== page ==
I’m a member of the ecological farmers association. I would like to speak about the issue of metabolic power on the farm, our muscles as farmers and the muscle power of animals, if we’re going to build a sustainable agriculture that can last beyond fossil fuels. I’d like to ask a question. Please raise your hand if you are a farmer. How many of you use your own muscle power on your farm? How many of you use animal power on your farms? How many of you use engine power on your farms? There’s a good mix here. When we bought our farm in 1973, we were trying to think about how to create a sustainable farm. Oil pricing and availability were a concern in the 1970s and we looked at the various options that were available to farmers, such as bio-diesel, which wasn’t readily available at that time. We looked at wood gas, and we looked at ethanol. We even tried to start a small cooperative to produce ethanol with other farmers, but we ran into farmer time and other technical difficulties. As farmers we didn’t have enough time to pull that all together. There are some challenges when converting grain or other materials to ethanol and getting it to a state when you can run it in an engine. So in 1975 when we finally decided we had to have our own energy source on the farm, in our area work horses were the most renewable energy fueled off-the-shelf technology available to us, and we bought a team of horses. There were some things that we discovered in the process of using a team of horses and also in designing our farm workload and farm schedule so we could do as much as we possible with our own energy. So we looked at designing our barn so that gravity would move feed and we could use our own energy to drop hay bails down rather than needing a lot of conveying equipment. In our garden we looked at using wheel hoes and weeding tools rather than a rototiller. On the farm itself for the fieldwork, we looked at the team of horses. One of the things that sold us early on was the capital cost. A team of horses was much less expensive, even with the harness, and some of the small equipment. In our area at that time, small horse equipment was very cheap because people were moving to larger and larger tractors and tractor equipment. The horses were about half the price of a used tractor. They were cheaper. Horses could run on the fuel that we could grow ourselves and turn into fuel for the horses much more simply than we could turn grain into ethanol or soy beans into bio-diesel or even wood from our woodlot into wood gas. In the process of growing that fuel we were encouraged to grow pastures and hays, which with their deep-rooted legume and grass roots systems, built and helped rebuild the soil organic matter on our heavy-clay farm soil. In addition, livestock, whether it be horses or oxen or water buffalo, convert that fuel into manure which becomes an important source of compost and soil organic matter, for healing and rebuilding soil and feeding soil microorganisms. A third aspect in terms of horses for us, was that like our muscle power, which is self replacing when we have children, the water buffalo, the oxen, the horse is also self-replacing. We now work with horses that are grand daughters, great grand daughters and great, great grand daughters and grandsons of the original pair that we bought in 1977. Not only have the horses replaced themselves, but we have been selling teams of horses and individual horses. So they became part of our economy, enabling us to market from our power source. Indeed, by starting with horses, we were able to save the money to buy a small tractor five or six years after we bought the horses. I used to joke that if we bought the tractor first, we could have never afforded to buy the horses. That was a joke until I did the mathematics and discovered that the team of horses until that period had brought $10,000 of income into the farm through colt sales, through selling the offspring. When I did some calculation on the tractor, it had taken a capital outlay, then costs for tire replacement, starter motor repair, diesel fuel, for grease and the net outflow in same period that the horses had brought $10,000 into the farm, the tractor had taken $25,000 out. I won’t argue that the tractor lets you do some things much faster, but for a small farmer wanting a close relationship to their land, I think there is a value in looking at what we can do with our own muscles and with livestock muscles. Among the other things that we did not anticipate was that, if we want to talk about healing the land, our footprints are much lighter on the soil than a tiller or a tractor. Similarly, living animals do not compact the soil in the same way that a set of tractor tires running on the soil do. If global warming is a concern, the carbon dioxide released by ourselves and by the draft animals is carbon dioxide that is in an annual cycle. The carbon dioxide that we’re releasing in this room today is from the food that was grown in the past year, similarly to the hay and grain that draft animals may do. So, in my sense, both in healing our relationship to our land both in healing our relationship to each other, if we want to build a truly sustainable agriculture, we need to be thinking beyond oil. If we not only look at our farms, but at a global picture our relationship with oil is creating huge conflict, great violence, great violence between peoples but also great violence on the life support systems of the planet. Rethinking and redesigning our agriculture, or if you are coming from a country where human muscle power and animal muscle power are still the major form of agricultural work, to recognize that you are not coming from some past that needs to be left behind, but, indeed, as Cuba is doing with their movement into more and more use of oxen, you may in fact be in a position to lead the way to an agricultural design for the future that is sustainable and supports small farmers working land that is within the reach of their footsteps, their back muscle and the livestock that they live together with and care for on their land. This is what I wanted to share today, building a sustainable agriculture that is healing of the soil and self-replicating in order for the farmer to control, and both fuel it and replenish it, in terms of the offspring from ourselves first. Because as farmers, our first task is raising and nourishing the next generation of our families and neighbors, but then also the possibility of working with our livestock to work our soil and nourish them and the future as well.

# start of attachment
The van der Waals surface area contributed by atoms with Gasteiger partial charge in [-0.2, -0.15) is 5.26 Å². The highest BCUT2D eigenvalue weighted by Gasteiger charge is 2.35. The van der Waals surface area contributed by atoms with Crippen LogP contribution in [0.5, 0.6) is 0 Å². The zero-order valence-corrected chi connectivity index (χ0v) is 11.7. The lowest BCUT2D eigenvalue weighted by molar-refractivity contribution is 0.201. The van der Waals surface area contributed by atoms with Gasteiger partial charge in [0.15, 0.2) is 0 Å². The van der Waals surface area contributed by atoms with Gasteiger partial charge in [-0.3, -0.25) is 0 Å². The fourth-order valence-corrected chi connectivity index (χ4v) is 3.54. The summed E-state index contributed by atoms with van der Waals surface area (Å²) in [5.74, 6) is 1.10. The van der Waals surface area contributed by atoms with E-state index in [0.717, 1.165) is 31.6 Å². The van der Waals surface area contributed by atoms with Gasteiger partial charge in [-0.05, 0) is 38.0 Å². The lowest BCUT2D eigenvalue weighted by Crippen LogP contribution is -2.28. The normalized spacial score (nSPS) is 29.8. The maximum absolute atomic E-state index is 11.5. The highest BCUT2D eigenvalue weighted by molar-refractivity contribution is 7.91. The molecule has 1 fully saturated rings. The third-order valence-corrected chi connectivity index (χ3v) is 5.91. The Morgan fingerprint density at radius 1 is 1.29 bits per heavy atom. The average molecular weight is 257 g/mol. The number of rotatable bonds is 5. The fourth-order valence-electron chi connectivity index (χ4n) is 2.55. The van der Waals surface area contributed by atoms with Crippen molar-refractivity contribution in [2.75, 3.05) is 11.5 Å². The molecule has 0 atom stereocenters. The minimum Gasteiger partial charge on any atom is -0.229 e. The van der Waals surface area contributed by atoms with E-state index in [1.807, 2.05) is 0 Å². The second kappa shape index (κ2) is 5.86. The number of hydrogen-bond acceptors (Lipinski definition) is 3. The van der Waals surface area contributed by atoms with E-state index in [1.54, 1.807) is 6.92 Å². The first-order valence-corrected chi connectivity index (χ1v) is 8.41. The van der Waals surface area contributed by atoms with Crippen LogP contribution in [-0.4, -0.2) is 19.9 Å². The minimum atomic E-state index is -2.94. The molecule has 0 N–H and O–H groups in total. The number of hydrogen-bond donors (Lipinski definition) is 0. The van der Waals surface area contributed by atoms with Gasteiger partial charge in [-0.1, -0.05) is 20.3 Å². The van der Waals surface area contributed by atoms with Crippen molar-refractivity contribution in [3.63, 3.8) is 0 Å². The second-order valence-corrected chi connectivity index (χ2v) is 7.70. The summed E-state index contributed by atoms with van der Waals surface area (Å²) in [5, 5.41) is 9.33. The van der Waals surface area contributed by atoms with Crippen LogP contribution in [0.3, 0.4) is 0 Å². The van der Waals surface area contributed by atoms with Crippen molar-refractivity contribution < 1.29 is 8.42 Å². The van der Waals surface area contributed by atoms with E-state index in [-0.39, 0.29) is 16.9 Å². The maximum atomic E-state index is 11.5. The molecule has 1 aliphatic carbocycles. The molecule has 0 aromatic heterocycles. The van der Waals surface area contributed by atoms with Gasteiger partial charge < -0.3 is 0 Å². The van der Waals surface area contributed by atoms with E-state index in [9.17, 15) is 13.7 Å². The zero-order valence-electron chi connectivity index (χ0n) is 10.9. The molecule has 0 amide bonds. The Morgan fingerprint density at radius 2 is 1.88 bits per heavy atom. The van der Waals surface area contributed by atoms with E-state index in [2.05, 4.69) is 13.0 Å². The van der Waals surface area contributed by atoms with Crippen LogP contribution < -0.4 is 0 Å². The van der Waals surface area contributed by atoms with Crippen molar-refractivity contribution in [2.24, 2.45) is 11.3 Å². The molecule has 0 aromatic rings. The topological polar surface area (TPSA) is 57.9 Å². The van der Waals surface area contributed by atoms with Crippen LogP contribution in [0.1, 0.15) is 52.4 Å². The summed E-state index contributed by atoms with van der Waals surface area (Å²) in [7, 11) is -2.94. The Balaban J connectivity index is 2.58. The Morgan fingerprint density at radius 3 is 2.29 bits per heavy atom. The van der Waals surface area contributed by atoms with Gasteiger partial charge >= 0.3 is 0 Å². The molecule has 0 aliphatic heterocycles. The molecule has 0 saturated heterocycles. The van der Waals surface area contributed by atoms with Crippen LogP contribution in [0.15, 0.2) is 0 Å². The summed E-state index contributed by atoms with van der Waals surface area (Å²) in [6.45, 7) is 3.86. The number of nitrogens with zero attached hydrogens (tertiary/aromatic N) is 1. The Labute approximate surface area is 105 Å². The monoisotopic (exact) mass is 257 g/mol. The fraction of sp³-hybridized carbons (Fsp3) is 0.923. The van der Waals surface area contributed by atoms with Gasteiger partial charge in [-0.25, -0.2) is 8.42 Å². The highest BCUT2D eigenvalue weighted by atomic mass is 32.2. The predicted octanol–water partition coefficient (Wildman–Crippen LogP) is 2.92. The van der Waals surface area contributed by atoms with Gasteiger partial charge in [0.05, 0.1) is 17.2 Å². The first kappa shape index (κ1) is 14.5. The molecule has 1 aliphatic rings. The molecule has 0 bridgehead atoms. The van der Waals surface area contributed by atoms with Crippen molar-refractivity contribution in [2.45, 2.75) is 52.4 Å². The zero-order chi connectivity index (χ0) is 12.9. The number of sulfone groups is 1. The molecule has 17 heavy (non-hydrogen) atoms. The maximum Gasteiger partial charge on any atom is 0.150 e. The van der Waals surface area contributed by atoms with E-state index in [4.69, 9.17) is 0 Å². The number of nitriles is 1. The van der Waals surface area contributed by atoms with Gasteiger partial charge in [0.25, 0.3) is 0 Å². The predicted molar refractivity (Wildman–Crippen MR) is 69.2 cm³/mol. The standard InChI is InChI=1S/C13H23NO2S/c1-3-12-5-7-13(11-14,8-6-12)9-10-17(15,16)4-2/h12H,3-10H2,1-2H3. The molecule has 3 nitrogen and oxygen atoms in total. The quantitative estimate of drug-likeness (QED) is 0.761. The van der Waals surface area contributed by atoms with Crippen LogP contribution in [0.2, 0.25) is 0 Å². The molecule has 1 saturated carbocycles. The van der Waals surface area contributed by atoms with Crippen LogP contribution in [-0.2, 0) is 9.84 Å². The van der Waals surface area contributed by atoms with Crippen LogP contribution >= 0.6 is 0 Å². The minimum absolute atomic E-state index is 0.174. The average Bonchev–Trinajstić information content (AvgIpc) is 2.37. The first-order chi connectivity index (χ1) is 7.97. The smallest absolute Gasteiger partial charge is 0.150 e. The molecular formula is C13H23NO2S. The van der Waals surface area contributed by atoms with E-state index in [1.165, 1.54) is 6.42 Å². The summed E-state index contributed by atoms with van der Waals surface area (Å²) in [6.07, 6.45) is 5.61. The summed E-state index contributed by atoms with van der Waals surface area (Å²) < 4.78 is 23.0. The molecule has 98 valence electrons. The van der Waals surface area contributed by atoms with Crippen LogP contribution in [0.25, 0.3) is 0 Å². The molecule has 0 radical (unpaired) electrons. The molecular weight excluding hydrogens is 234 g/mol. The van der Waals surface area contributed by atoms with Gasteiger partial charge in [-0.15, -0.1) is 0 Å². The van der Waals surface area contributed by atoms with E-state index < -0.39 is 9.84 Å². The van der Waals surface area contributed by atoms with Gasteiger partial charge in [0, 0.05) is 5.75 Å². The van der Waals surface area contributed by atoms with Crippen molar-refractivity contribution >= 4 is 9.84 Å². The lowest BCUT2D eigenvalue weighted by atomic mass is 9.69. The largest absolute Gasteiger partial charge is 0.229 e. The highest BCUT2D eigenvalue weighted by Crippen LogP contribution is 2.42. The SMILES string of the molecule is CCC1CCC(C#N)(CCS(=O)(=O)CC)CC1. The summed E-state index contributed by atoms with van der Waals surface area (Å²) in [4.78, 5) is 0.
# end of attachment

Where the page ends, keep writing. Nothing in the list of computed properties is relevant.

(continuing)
Selvam (India)